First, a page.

My mother said she would kill Uncle Carl if she ever saw him again. Carl went into the woods when we drove to the Yukon to see friends in 1972. My father called his friends and told them we were coming to visit, “Tell Carl to leave. My wife will kill him if she sees him.”
Carl Schaack was not in town when we visited Whitehorse, Yukon. He left town when he knew we were coming. I remember the feeling of dread that I was driving in the direction where he lived.
The only time I spoke to my father about being molested by Carl Schaack was when he called me after the police contacted him in 1997.
The police called my father, “Willim Fernuik, your daughter has filed a report that she was molested in your home in 1966 by Carl Shaack. Do you know where Carl Shaack is?”
My father called me after he spoke to the police and asked me, “Pamela, why didn’t you tell me you had filed a police report?”
“I thought you would warm Carl that the police were looking for him.”
“I wouldn’t have warned him. I don’t even know where he is.” My father was not pleased I had contacted the police. He said, “You don’t stir up a pot of old soup.”
It was my pot of old soup. My pot of old soup, needed to be stirred. The light of day needed to wipe out the mold of my memories.
I contacted the police in Saskatoon, Saskatchewan the day I saw the front page of the local newspaper in 1997. My two year old daughter was sitting in her high chair; I was sitting at the kitchen table. We normally didn’t get the paper. It was free for a week as a promotion. The entire front page of the newspaper was covered with mug shots of pedophiles. The article’s focus was on how pedophiles can not be rehabilitated. If a person molests a child once, he will probably molest again.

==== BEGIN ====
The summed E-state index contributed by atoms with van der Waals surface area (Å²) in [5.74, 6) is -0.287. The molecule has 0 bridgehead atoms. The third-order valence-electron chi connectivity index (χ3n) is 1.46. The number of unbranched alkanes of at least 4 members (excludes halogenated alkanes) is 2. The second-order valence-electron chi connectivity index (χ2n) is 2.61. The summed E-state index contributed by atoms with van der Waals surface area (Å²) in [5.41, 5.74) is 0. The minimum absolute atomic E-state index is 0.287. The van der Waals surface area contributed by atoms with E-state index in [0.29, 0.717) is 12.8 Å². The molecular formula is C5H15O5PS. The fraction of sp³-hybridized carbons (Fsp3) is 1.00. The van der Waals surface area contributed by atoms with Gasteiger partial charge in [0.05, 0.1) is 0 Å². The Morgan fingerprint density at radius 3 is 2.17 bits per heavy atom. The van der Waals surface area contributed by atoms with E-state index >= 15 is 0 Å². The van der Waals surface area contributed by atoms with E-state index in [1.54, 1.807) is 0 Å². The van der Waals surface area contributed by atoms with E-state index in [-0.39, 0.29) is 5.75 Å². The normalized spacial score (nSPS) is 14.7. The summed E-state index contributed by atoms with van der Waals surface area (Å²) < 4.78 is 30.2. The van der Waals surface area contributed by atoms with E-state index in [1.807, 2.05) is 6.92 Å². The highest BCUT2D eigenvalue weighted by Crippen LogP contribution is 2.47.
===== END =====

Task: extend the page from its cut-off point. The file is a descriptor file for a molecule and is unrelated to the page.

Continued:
I was eight years old for a few minutes as I read the newspaper. I thought of the man we called Uncle Carl, and I wondered where he lived. Was he harming other children?
I immediately got out of my chair, and became a mother bear. I would give a voice to the little girl who wasn’t believed years ago. I would protect the child who sat in the high chair beside me, and I would protect children I had never met.
I called the operator and asked for the phone number for the Police station in Saskatoon. The officer I talked to instructed me to write a letter explaining in detail the abuse. He said to include small details like where my bed was in the room, or any other peripheral memories I had from that time.
I was prepared to testify in court. I wrote the letter and mailed it.
Then I waited to hear from the police officer.
These writings refer to Carl Schack, a Canadian man who died in the early 1990’s. Any resemblance to the name or likeness of any other person using the name Carl, Carl Schack, or Uncle Carl, is purely coincidental.
You can read the next part of the story here.